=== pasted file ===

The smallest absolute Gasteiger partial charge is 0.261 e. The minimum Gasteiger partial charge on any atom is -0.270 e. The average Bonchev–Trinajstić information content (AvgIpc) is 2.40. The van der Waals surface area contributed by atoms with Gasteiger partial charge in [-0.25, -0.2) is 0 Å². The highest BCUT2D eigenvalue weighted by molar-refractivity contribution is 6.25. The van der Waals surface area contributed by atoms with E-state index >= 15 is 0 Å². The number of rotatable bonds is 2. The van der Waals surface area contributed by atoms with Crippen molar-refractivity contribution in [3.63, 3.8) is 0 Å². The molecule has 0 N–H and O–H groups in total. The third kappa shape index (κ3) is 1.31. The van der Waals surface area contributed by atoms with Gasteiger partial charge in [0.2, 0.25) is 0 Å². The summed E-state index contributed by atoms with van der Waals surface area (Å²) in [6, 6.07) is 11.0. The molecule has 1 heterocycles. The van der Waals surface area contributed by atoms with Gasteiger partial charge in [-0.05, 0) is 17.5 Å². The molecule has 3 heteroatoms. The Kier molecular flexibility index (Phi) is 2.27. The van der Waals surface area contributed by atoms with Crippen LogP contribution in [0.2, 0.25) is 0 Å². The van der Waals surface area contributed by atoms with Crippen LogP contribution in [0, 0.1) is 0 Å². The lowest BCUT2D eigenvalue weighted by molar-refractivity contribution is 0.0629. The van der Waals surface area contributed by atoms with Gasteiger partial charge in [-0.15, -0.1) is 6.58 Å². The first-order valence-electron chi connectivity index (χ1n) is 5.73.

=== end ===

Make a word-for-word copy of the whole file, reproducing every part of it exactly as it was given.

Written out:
The smallest absolute Gasteiger partial charge is 0.261 e. The minimum Gasteiger partial charge on any atom is -0.270 e. The average Bonchev–Trinajstić information content (AvgIpc) is 2.40. The van der Waals surface area contributed by atoms with Gasteiger partial charge in [-0.25, -0.2) is 0 Å². The highest BCUT2D eigenvalue weighted by molar-refractivity contribution is 6.25. The van der Waals surface area contributed by atoms with E-state index >= 15 is 0 Å². The number of rotatable bonds is 2. The van der Waals surface area contributed by atoms with Crippen molar-refractivity contribution in [3.63, 3.8) is 0 Å². The molecule has 0 N–H and O–H groups in total. The third kappa shape index (κ3) is 1.31. The van der Waals surface area contributed by atoms with Gasteiger partial charge in [0.2, 0.25) is 0 Å². The summed E-state index contributed by atoms with van der Waals surface area (Å²) in [6, 6.07) is 11.0. The molecule has 1 heterocycles. The van der Waals surface area contributed by atoms with Gasteiger partial charge in [-0.05, 0) is 17.5 Å². The molecule has 3 heteroatoms. The Kier molecular flexibility index (Phi) is 2.27. The van der Waals surface area contributed by atoms with Crippen LogP contribution in [0.2, 0.25) is 0 Å². The van der Waals surface area contributed by atoms with Crippen LogP contribution in [0, 0.1) is 0 Å². The lowest BCUT2D eigenvalue weighted by molar-refractivity contribution is 0.0629. The van der Waals surface area contributed by atoms with Gasteiger partial charge in [-0.15, -0.1) is 6.58 Å². The first-order valence-electron chi connectivity index (χ1n) is 5.73.